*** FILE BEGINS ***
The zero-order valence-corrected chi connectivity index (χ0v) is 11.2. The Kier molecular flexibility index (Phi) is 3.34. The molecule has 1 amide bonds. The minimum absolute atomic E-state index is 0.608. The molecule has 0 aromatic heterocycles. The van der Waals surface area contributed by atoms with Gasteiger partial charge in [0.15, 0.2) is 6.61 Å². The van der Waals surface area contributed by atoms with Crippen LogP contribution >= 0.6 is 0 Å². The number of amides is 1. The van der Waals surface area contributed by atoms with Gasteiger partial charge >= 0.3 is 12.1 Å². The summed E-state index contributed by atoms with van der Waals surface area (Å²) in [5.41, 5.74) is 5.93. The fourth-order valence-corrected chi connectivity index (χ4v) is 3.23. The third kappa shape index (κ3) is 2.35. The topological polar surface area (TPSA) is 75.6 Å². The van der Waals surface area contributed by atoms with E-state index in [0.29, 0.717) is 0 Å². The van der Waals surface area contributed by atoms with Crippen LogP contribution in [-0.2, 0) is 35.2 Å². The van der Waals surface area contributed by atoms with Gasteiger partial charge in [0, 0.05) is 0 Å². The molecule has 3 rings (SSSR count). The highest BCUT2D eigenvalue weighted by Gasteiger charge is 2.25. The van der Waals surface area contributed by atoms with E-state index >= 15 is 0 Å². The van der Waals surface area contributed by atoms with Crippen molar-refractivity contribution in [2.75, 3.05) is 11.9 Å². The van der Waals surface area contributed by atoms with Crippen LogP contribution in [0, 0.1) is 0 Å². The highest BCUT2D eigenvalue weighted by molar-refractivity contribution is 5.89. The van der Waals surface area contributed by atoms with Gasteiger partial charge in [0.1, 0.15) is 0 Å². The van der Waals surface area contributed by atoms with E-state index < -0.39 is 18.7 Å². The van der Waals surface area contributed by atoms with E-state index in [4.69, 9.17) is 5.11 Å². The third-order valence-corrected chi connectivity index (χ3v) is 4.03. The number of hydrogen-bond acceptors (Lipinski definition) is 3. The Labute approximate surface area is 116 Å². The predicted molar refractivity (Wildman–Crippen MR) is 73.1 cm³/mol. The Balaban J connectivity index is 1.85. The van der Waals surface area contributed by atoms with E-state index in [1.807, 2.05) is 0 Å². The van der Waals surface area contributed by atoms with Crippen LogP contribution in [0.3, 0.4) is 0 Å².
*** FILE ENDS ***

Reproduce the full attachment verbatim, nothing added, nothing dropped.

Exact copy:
The zero-order valence-corrected chi connectivity index (χ0v) is 11.2. The Kier molecular flexibility index (Phi) is 3.34. The molecule has 1 amide bonds. The minimum absolute atomic E-state index is 0.608. The molecule has 0 aromatic heterocycles. The van der Waals surface area contributed by atoms with Gasteiger partial charge in [0.15, 0.2) is 6.61 Å². The van der Waals surface area contributed by atoms with Crippen LogP contribution >= 0.6 is 0 Å². The number of amides is 1. The van der Waals surface area contributed by atoms with Gasteiger partial charge >= 0.3 is 12.1 Å². The summed E-state index contributed by atoms with van der Waals surface area (Å²) in [5.41, 5.74) is 5.93. The fourth-order valence-corrected chi connectivity index (χ4v) is 3.23. The third kappa shape index (κ3) is 2.35. The topological polar surface area (TPSA) is 75.6 Å². The van der Waals surface area contributed by atoms with E-state index in [0.29, 0.717) is 0 Å². The van der Waals surface area contributed by atoms with Crippen LogP contribution in [-0.2, 0) is 35.2 Å². The van der Waals surface area contributed by atoms with Gasteiger partial charge in [0, 0.05) is 0 Å². The molecule has 3 rings (SSSR count). The highest BCUT2D eigenvalue weighted by Gasteiger charge is 2.25. The van der Waals surface area contributed by atoms with E-state index >= 15 is 0 Å². The van der Waals surface area contributed by atoms with Crippen molar-refractivity contribution in [2.75, 3.05) is 11.9 Å². The van der Waals surface area contributed by atoms with Crippen LogP contribution in [0, 0.1) is 0 Å². The highest BCUT2D eigenvalue weighted by molar-refractivity contribution is 5.89. The van der Waals surface area contributed by atoms with Gasteiger partial charge in [0.1, 0.15) is 0 Å². The van der Waals surface area contributed by atoms with E-state index < -0.39 is 18.7 Å². The van der Waals surface area contributed by atoms with E-state index in [4.69, 9.17) is 5.11 Å². The third-order valence-corrected chi connectivity index (χ3v) is 4.03. The number of hydrogen-bond acceptors (Lipinski definition) is 3. The Labute approximate surface area is 116 Å². The predicted molar refractivity (Wildman–Crippen MR) is 73.1 cm³/mol. The Balaban J connectivity index is 1.85. The van der Waals surface area contributed by atoms with E-state index in [1.807, 2.05) is 0 Å². The van der Waals surface area contributed by atoms with Crippen LogP contribution in [0.3, 0.4) is 0 Å².